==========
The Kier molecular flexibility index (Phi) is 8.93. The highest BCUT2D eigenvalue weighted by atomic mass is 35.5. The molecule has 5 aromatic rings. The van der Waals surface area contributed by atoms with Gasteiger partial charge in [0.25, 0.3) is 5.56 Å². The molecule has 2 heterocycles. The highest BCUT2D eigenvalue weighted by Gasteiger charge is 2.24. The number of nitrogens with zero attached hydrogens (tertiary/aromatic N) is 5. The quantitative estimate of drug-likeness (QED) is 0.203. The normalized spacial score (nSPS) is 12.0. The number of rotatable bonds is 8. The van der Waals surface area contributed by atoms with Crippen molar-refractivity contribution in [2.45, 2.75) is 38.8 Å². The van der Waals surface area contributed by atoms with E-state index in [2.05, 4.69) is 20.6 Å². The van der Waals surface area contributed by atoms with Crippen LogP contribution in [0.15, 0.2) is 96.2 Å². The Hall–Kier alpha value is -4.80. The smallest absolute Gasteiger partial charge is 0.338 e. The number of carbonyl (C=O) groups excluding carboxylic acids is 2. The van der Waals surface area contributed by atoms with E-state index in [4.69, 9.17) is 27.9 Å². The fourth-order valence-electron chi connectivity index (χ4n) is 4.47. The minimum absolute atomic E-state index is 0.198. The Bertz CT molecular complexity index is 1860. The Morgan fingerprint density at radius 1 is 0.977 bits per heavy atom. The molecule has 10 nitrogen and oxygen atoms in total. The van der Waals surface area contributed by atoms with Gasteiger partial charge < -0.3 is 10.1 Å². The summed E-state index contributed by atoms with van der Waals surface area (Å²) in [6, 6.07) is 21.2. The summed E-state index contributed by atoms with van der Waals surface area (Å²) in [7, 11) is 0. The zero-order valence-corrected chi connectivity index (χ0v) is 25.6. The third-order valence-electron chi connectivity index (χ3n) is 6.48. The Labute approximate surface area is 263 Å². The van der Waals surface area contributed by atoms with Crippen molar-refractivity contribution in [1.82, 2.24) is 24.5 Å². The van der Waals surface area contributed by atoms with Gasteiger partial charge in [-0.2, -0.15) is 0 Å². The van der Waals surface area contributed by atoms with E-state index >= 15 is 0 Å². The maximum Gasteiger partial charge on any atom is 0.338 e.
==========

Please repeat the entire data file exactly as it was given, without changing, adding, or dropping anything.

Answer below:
The Kier molecular flexibility index (Phi) is 8.93. The highest BCUT2D eigenvalue weighted by atomic mass is 35.5. The molecule has 5 aromatic rings. The van der Waals surface area contributed by atoms with Gasteiger partial charge in [0.25, 0.3) is 5.56 Å². The molecule has 2 heterocycles. The highest BCUT2D eigenvalue weighted by Gasteiger charge is 2.24. The number of nitrogens with zero attached hydrogens (tertiary/aromatic N) is 5. The quantitative estimate of drug-likeness (QED) is 0.203. The normalized spacial score (nSPS) is 12.0. The number of rotatable bonds is 8. The van der Waals surface area contributed by atoms with Crippen molar-refractivity contribution in [2.45, 2.75) is 38.8 Å². The van der Waals surface area contributed by atoms with E-state index in [2.05, 4.69) is 20.6 Å². The van der Waals surface area contributed by atoms with Crippen LogP contribution in [0.15, 0.2) is 96.2 Å². The Hall–Kier alpha value is -4.80. The smallest absolute Gasteiger partial charge is 0.338 e. The number of carbonyl (C=O) groups excluding carboxylic acids is 2. The van der Waals surface area contributed by atoms with E-state index in [4.69, 9.17) is 27.9 Å². The fourth-order valence-electron chi connectivity index (χ4n) is 4.47. The minimum absolute atomic E-state index is 0.198. The Bertz CT molecular complexity index is 1860. The Morgan fingerprint density at radius 1 is 0.977 bits per heavy atom. The molecule has 10 nitrogen and oxygen atoms in total. The van der Waals surface area contributed by atoms with Gasteiger partial charge < -0.3 is 10.1 Å². The summed E-state index contributed by atoms with van der Waals surface area (Å²) in [6, 6.07) is 21.2. The summed E-state index contributed by atoms with van der Waals surface area (Å²) in [7, 11) is 0. The zero-order valence-corrected chi connectivity index (χ0v) is 25.6. The third-order valence-electron chi connectivity index (χ3n) is 6.48. The Labute approximate surface area is 263 Å². The van der Waals surface area contributed by atoms with Crippen molar-refractivity contribution in [1.82, 2.24) is 24.5 Å². The van der Waals surface area contributed by atoms with Gasteiger partial charge in [-0.2, -0.15) is 0 Å². The van der Waals surface area contributed by atoms with E-state index >= 15 is 0 Å². The maximum Gasteiger partial charge on any atom is 0.338 e.